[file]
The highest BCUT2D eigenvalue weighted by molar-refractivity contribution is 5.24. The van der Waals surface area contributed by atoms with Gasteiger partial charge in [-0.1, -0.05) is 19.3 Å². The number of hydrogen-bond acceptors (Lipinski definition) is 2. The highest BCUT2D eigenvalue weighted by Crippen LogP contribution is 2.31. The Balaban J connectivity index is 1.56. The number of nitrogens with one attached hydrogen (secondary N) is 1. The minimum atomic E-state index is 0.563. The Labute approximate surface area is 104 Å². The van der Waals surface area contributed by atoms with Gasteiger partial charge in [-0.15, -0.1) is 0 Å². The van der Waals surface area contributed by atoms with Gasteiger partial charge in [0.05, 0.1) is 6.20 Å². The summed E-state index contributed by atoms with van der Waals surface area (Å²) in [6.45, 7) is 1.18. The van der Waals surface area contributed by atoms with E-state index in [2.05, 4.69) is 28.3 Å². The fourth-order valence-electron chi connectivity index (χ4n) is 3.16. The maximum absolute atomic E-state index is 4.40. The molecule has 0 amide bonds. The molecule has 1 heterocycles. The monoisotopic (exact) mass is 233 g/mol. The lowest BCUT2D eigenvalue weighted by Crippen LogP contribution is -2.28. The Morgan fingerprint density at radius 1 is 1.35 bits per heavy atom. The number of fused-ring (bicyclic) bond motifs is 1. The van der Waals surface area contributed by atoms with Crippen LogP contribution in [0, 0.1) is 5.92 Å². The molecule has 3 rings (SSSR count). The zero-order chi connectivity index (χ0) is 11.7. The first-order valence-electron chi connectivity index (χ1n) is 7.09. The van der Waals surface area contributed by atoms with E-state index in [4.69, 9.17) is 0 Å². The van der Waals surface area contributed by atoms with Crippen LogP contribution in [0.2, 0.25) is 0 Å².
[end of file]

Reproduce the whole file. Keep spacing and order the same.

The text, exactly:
The highest BCUT2D eigenvalue weighted by molar-refractivity contribution is 5.24. The van der Waals surface area contributed by atoms with Gasteiger partial charge in [-0.1, -0.05) is 19.3 Å². The number of hydrogen-bond acceptors (Lipinski definition) is 2. The highest BCUT2D eigenvalue weighted by Crippen LogP contribution is 2.31. The Balaban J connectivity index is 1.56. The number of nitrogens with one attached hydrogen (secondary N) is 1. The minimum atomic E-state index is 0.563. The Labute approximate surface area is 104 Å². The van der Waals surface area contributed by atoms with Gasteiger partial charge in [-0.15, -0.1) is 0 Å². The van der Waals surface area contributed by atoms with Gasteiger partial charge in [0.05, 0.1) is 6.20 Å². The summed E-state index contributed by atoms with van der Waals surface area (Å²) in [6.45, 7) is 1.18. The van der Waals surface area contributed by atoms with E-state index in [2.05, 4.69) is 28.3 Å². The fourth-order valence-electron chi connectivity index (χ4n) is 3.16. The maximum absolute atomic E-state index is 4.40. The molecule has 0 amide bonds. The molecule has 1 heterocycles. The monoisotopic (exact) mass is 233 g/mol. The lowest BCUT2D eigenvalue weighted by Crippen LogP contribution is -2.28. The Morgan fingerprint density at radius 1 is 1.35 bits per heavy atom. The number of fused-ring (bicyclic) bond motifs is 1. The van der Waals surface area contributed by atoms with Crippen LogP contribution in [0, 0.1) is 5.92 Å². The molecule has 3 rings (SSSR count). The zero-order chi connectivity index (χ0) is 11.7. The first-order valence-electron chi connectivity index (χ1n) is 7.09. The van der Waals surface area contributed by atoms with E-state index in [4.69, 9.17) is 0 Å². The van der Waals surface area contributed by atoms with Crippen LogP contribution in [0.2, 0.25) is 0 Å².